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Residuals are the error, or difference, between the model and the observed data. The residual vector $\bold R =
\{r_1,\,\ldots,r_n\}$ is defined by

\begin{displaymath}r_i = d_i - \bold{N}\,(t,\,\bold P) .

The residual vector is plotted in Figure 5B.

We can also calculate residuals as percentage error:

\begin{displaymath}r_i = \frac{(d_i - \bold{N}\,(t,\,\bold p))}
{\bold N(t, \bold p)} \times 100.

It is crucial to examine the residuals after a fit. When a fit is ``good,'' the residuals are non-uniformly distributed around the zero axis; that is, they appear to be random in magnitude and sign. A substantial or systematic deviation from the zero axis indicates some phenomenon is not being modeled or fitted correctly. An iterative process of fitting loglets to a data set and then examining the residuals is a good way to proceed, unless the errors in the data and shown in the residuals are known to come from other sources (e.g., a recession).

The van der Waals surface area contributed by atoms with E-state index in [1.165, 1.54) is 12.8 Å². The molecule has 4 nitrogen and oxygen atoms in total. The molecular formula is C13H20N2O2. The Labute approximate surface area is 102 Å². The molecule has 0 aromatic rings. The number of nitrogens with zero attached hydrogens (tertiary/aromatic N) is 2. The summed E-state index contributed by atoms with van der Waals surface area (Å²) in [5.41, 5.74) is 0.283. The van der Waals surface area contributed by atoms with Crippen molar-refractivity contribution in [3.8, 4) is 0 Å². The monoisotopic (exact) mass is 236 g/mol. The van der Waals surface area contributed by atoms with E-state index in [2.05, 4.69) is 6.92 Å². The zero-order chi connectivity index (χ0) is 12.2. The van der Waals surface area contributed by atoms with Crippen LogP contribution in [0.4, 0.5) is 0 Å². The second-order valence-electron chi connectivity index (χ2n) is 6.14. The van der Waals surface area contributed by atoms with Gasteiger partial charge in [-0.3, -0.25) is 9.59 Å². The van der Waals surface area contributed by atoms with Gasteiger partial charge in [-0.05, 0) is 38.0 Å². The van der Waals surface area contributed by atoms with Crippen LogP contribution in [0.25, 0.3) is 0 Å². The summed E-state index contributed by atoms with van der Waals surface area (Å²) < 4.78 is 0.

Loglet Lab provides views of both percentage and raw error.

Perrin S Meyer